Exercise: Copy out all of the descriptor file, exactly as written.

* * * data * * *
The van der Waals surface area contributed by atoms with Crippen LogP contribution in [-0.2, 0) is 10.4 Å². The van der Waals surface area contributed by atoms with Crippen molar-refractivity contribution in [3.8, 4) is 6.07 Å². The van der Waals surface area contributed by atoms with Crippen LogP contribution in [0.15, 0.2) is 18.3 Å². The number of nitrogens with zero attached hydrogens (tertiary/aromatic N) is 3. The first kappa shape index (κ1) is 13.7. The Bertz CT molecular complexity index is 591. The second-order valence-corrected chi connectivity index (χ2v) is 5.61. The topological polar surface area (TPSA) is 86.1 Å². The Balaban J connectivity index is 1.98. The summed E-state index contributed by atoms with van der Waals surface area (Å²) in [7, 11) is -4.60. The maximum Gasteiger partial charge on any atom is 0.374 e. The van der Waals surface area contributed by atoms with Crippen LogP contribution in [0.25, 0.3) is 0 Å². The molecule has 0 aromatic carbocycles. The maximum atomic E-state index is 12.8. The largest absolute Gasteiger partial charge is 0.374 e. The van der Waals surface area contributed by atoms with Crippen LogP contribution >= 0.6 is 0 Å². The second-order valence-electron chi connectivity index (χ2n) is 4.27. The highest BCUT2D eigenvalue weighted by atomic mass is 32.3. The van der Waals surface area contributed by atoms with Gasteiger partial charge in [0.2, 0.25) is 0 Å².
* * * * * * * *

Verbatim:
The van der Waals surface area contributed by atoms with Crippen LogP contribution in [-0.2, 0) is 10.4 Å². The van der Waals surface area contributed by atoms with Crippen molar-refractivity contribution in [3.8, 4) is 6.07 Å². The van der Waals surface area contributed by atoms with Crippen LogP contribution in [0.15, 0.2) is 18.3 Å². The number of nitrogens with zero attached hydrogens (tertiary/aromatic N) is 3. The first kappa shape index (κ1) is 13.7. The Bertz CT molecular complexity index is 591. The second-order valence-corrected chi connectivity index (χ2v) is 5.61. The topological polar surface area (TPSA) is 86.1 Å². The Balaban J connectivity index is 1.98. The summed E-state index contributed by atoms with van der Waals surface area (Å²) in [7, 11) is -4.60. The maximum Gasteiger partial charge on any atom is 0.374 e. The van der Waals surface area contributed by atoms with Crippen LogP contribution in [0.25, 0.3) is 0 Å². The molecule has 0 aromatic carbocycles. The maximum atomic E-state index is 12.8. The largest absolute Gasteiger partial charge is 0.374 e. The van der Waals surface area contributed by atoms with Crippen LogP contribution >= 0.6 is 0 Å². The second-order valence-electron chi connectivity index (χ2n) is 4.27. The highest BCUT2D eigenvalue weighted by atomic mass is 32.3. The van der Waals surface area contributed by atoms with Gasteiger partial charge in [0.2, 0.25) is 0 Å².